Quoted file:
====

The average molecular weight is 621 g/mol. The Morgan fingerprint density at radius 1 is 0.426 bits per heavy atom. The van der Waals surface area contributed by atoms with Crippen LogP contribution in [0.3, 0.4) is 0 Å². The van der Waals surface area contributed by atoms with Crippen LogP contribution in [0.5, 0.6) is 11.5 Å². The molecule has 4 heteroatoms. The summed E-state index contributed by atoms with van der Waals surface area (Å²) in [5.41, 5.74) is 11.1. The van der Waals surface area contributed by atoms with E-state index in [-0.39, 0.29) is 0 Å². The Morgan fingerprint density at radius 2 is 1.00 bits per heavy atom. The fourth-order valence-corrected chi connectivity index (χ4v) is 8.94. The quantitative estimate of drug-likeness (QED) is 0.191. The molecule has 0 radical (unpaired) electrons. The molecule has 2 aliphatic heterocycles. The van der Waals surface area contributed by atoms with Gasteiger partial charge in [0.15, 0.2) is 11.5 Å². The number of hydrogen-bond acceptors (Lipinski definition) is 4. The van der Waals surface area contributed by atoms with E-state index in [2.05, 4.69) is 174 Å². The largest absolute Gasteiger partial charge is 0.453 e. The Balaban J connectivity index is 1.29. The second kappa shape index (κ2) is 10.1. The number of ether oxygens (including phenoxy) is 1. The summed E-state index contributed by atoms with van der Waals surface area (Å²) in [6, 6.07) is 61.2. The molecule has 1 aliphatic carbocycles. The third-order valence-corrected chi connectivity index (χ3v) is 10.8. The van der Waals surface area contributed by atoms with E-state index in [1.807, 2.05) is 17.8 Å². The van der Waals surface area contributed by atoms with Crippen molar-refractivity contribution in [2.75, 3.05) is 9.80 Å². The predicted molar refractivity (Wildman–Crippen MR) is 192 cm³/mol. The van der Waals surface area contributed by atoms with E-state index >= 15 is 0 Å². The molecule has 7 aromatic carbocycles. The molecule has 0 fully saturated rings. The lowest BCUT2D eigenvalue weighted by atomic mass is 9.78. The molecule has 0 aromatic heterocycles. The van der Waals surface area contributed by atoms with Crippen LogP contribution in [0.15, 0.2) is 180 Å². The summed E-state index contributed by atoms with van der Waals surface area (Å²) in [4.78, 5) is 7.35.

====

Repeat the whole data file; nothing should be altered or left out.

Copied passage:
The average molecular weight is 621 g/mol. The Morgan fingerprint density at radius 1 is 0.426 bits per heavy atom. The van der Waals surface area contributed by atoms with Crippen LogP contribution in [0.3, 0.4) is 0 Å². The van der Waals surface area contributed by atoms with Crippen LogP contribution in [0.5, 0.6) is 11.5 Å². The molecule has 4 heteroatoms. The summed E-state index contributed by atoms with van der Waals surface area (Å²) in [5.41, 5.74) is 11.1. The van der Waals surface area contributed by atoms with E-state index in [-0.39, 0.29) is 0 Å². The Morgan fingerprint density at radius 2 is 1.00 bits per heavy atom. The fourth-order valence-corrected chi connectivity index (χ4v) is 8.94. The quantitative estimate of drug-likeness (QED) is 0.191. The molecule has 0 radical (unpaired) electrons. The molecule has 2 aliphatic heterocycles. The van der Waals surface area contributed by atoms with Gasteiger partial charge in [0.15, 0.2) is 11.5 Å². The number of hydrogen-bond acceptors (Lipinski definition) is 4. The van der Waals surface area contributed by atoms with E-state index in [2.05, 4.69) is 174 Å². The largest absolute Gasteiger partial charge is 0.453 e. The Balaban J connectivity index is 1.29. The second kappa shape index (κ2) is 10.1. The number of ether oxygens (including phenoxy) is 1. The summed E-state index contributed by atoms with van der Waals surface area (Å²) in [6, 6.07) is 61.2. The molecule has 1 aliphatic carbocycles. The third-order valence-corrected chi connectivity index (χ3v) is 10.8. The van der Waals surface area contributed by atoms with E-state index in [1.807, 2.05) is 17.8 Å². The van der Waals surface area contributed by atoms with Crippen molar-refractivity contribution in [2.75, 3.05) is 9.80 Å². The predicted molar refractivity (Wildman–Crippen MR) is 192 cm³/mol. The van der Waals surface area contributed by atoms with E-state index >= 15 is 0 Å². The molecule has 7 aromatic carbocycles. The molecule has 0 fully saturated rings. The lowest BCUT2D eigenvalue weighted by atomic mass is 9.78. The molecule has 0 aromatic heterocycles. The van der Waals surface area contributed by atoms with Crippen LogP contribution in [0.15, 0.2) is 180 Å². The summed E-state index contributed by atoms with van der Waals surface area (Å²) in [4.78, 5) is 7.35.